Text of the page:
A view of the main street on Isla Holbox. The island is at the center of a legal… (Daniel Hernandez, Los Angeles…)
ISLA HOLBOX, MEXICO — Separated from the Yucatan Peninsula by a lagoon, this pristine island has streets of sand, iguanas that roam among humans, and a police presence best described as casual. In the tiny town on its western tip, golf carts are the primary mode of transportation.
"It's like out of movie, isn't it?" said a chuckling Ramon Chan, a 41-year-old vendor who on a recent day was hacking away at fresh coconuts from a cart on the beach.
In recent years, however, Isla Holbox (pronounced "holl-bosch") has sat at the center of a complex legal dispute pitting powerful developers seeking to build a high-end resort against a group of longtime residents who say they were cheated out of their rights as holders of revolutionary-era communal lands, known as ejidos.
The fight illuminates the growing practice of transferring communal ejidos -- which make up slightly more than half of the national territory -- to private hands, a practice that was authorized in 1992 but remains a legal twilight zone.
In separate cases, nine islanders allege that Peninsula Maya Developments offered to buy their individualized ejido parcels in a 2008 deal to which they agreed. But in the process, the ejidatarios allege, the developers also persuaded them to unwittingly sell their permanent, constitutionally guarded titles to the Holbox ejido at large.
Because Mexico's agrarian law refers to "inalienable" titles to ejidos, the islanders are asking courts to nullify the dual sale of their parcels and titles.
In response, the company said the sales were legal and clear and suggested in a statement that the ejidatarios are trying to shake them down for more money than the original price of about $388,000.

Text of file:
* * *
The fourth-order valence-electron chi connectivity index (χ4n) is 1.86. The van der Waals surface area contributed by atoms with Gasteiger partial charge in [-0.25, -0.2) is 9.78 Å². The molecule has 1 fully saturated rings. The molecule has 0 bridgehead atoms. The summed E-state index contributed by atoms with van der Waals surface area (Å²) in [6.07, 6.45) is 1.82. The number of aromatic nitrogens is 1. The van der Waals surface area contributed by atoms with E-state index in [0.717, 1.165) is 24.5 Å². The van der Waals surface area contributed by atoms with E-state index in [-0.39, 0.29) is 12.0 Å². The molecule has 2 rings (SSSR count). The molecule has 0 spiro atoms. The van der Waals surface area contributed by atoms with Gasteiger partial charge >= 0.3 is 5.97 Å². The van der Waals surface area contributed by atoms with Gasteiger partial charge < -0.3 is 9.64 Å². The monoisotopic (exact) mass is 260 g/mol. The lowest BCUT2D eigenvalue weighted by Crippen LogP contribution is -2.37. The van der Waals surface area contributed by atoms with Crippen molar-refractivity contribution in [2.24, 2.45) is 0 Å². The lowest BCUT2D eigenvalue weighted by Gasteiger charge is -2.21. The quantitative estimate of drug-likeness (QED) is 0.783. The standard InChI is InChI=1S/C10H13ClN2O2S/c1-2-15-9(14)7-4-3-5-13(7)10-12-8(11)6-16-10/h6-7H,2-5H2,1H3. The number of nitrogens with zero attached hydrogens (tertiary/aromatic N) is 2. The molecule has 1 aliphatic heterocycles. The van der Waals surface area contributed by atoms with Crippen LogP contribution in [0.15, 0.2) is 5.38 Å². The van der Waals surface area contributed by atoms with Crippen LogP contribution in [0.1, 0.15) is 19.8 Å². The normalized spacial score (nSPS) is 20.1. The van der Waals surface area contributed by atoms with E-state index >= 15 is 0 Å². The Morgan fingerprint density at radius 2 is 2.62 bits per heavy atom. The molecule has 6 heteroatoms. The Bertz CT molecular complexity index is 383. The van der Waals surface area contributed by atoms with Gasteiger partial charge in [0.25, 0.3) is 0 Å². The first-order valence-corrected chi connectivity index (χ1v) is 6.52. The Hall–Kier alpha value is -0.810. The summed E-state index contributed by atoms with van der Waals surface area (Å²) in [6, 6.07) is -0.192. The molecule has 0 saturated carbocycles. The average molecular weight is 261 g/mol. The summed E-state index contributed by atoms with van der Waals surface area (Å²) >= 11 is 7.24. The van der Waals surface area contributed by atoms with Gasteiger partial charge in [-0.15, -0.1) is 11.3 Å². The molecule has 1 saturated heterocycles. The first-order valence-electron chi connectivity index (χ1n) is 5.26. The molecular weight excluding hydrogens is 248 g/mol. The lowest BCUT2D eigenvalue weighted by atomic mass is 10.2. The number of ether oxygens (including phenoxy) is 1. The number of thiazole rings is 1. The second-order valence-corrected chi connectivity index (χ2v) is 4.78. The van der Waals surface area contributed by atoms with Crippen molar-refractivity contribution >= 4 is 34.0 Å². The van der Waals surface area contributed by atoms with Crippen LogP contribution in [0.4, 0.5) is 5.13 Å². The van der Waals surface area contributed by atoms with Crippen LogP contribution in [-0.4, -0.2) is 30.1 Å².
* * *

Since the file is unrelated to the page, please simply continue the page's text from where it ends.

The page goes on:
The developers contend that the ejidatarios are challenging the deal through loopholes in the ejido laws, which established strict codes meant to protect the rural peasant class from abuse by private interests. The suits over the $3.2-billion development plan are working their way through Mexico's agrarian tribunals, with one awaiting a hearing before the Supreme Court.
In the meantime, the island simmers with discord, and the eastern end, where La Ensenada resort would be built, remains untouched.
Roman Avila, a 60-year-old former fisherman and Holbox ejidatario, said operators working for the development wooed islanders with gifts and promises of fortunes for all if they signed over their ejido titles to the Trust for the Promotion and Sustainable Development of Isla Holbox, which the developers established.
They also told the ejidatarios, he said, that they would ensure any project they constructed would be environmentally sound, a welcome message after Isla Holbox suffered heavy damage in the hurricane season of 2005.
The islanders didn't know precisely what they were signing, he said.
"Look, this is not an excuse, but when Hurricane Wilma hit here, we were left with no money, and these people came who wanted our lands, and, well, they offered us money," Avila said. "And we naively fell."
The problem, developers complain, is that whenever an ejidatario feels like invoking his or her constitutionally mandated rights, no matter what a contract might say, he or she can challenge a deal.
Fernando Ponce, lead investor in the Holbox development plan and chief of the Coca-Cola distribution company Bepensa, declined requests for an interview.
The Peninsula Maya Developments company said the price received by the islanders was fair given anticipated development costs. The statement did not directly address the ejidatarios' allegations that they had been tricked into ceding their titles, but hinted that the plaintiffs want it both ways -- suing to regain their titles while keeping the original payment.
The Supreme Court docket on the Holbox case blocks out the names of the ejidatarios suing to stop the resort plan. In the meantime, 65 ejidatarios' names are officially replaced by those of new owners on the current paperwork of the agrarian bureaucracy. Many of the new names have been identified in press reports in Mexico as relatives and business and political associates of Ponce.
Avila says the developers used confusing paperwork to trick them into signing off on the rest of the un-parceled communal lands on the island. In court, the ejidatarios also contend that the parcels were not properly appraised and that they were grossly underpaid for them, perhaps as low as 5% of their market value, which would also make the sale void.
Mexico's environmental and natural resources ministry, Semarnat, is reviewing the proposal for La Ensenada. The 463-page development plan calls for three boutique-style hotels with up to 195 rooms, and as many as 872 residential units, including villas and condominiums.